Another problem area is with service advisors and their workload. The service advisor, in many situations, handles the front counter, the phone, scheduling, helps with dispatch, part procurement and sales. All these tasks are critical to the daily operations. However, nothing happens in the shop until a sale is made. You need to look at your service staff. Are estimates getting processed quickly and upsells getting back to the technicians in a timely manner? If not, this is another area where production suffers. Carefully analyze your staff and run the numbers. More estimates processed means more sales and higher profits. Adding a service advisor or an assistant may be the missing link in a shop’s production problem.
Knowing your numbers is another key component to attaining high production levels. I will refrain from giving you benchmark numbers, since all businesses models are different. With that said, you need to determine your breakeven and establish your labor goal for the week. Then knowing your labor goal, you need to calculate how many labor hours you need per technician. Then, you need to communicate this number to each technician. Having clear expectations and knowing the goals of one’s position is essential for hitting production goals.
With regard to the technician’s responsibility, let’s remember one important fact; the technician has control over his or her efficiency. That’s it. If you dispatch a four-hour ticket to a tech, the ability of the tech to meet or beat that time depends on the technician’s skill, experience and training.
There are a lot of other factors that influence production, such as the right pay plan and hiring the right people. But perhaps the most important influence is leadership. The shop owner or manager must study and look at the entire operations of the shop. Productivity goals must be established and then a system of monitoring production must be put into place. This includes sales goals, as well. Service advisors and technicians must get continuous feedback on their progress. Improvements in sales and in production, no matter how small, must be celebrated.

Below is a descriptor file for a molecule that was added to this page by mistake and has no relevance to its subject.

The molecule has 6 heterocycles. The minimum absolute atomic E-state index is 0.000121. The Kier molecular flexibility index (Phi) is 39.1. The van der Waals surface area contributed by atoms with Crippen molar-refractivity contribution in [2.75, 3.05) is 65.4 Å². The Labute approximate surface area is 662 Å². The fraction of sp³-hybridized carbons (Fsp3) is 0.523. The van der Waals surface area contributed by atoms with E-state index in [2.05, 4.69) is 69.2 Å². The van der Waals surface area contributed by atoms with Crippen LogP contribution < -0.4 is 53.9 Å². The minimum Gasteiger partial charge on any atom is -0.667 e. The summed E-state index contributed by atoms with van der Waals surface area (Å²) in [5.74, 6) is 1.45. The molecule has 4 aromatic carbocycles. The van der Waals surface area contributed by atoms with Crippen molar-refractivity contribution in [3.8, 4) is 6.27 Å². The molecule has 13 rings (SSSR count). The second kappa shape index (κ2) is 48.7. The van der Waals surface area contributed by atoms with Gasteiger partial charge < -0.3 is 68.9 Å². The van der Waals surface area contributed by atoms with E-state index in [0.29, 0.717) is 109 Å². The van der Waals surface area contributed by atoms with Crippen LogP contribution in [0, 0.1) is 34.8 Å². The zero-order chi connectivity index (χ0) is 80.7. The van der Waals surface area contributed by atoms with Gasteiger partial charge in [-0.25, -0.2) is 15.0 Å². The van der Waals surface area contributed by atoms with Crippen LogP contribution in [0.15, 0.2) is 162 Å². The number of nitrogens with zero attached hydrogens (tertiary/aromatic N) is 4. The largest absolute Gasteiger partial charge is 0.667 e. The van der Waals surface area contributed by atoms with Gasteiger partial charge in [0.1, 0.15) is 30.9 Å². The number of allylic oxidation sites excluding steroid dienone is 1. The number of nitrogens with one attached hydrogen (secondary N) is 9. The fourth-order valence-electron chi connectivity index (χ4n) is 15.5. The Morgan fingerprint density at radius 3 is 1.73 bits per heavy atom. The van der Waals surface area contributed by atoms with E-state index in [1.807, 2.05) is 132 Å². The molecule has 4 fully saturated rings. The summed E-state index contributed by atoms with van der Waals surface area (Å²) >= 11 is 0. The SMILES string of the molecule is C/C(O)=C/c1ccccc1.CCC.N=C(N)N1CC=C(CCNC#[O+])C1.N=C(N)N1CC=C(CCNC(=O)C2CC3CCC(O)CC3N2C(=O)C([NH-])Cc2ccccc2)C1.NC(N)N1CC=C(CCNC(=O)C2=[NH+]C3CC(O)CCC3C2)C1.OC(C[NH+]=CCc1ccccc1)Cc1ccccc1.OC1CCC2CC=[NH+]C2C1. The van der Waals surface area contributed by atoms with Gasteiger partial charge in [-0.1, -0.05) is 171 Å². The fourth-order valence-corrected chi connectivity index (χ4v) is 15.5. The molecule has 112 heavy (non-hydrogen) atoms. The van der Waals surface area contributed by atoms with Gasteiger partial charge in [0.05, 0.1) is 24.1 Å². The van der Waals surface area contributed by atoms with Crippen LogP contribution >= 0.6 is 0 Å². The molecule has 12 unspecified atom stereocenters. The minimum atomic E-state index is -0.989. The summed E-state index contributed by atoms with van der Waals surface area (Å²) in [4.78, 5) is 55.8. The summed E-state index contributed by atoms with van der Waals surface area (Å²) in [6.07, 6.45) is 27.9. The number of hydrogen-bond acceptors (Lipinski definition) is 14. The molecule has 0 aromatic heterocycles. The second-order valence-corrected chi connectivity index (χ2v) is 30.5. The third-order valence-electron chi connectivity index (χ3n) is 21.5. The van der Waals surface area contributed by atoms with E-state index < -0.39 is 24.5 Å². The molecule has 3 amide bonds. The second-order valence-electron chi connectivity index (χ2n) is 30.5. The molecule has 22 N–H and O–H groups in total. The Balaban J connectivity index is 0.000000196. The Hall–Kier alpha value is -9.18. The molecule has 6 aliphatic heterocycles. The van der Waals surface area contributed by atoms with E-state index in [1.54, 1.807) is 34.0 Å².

The bottom line is this: If you’re not happy with your production level, you need to look at every aspect of your company that influences production. Improvements in key areas put technicians in a position to win. When they win, so do you.
This story was originally published by Joe Marconi in Ratchet+Wrench on March 1st, 2019
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By Joe Marconi
Shop production is a hot topic these days. High production results in higher sales and profits. But there seems to be so many obstacles to overcome to achieve high production levels.
I was discussing production with a few shop owners, and one shop owner mentioned that he recently hired a shop foreman; an “A” tech in his early 50’s. The foreman uses his knowledge and skills to organize the work flow. For younger techs, it’s even more important that they know how to work and keep productive.
What are your thoughts? Does anyone else have a foreman or similar position? And how does this role affect production?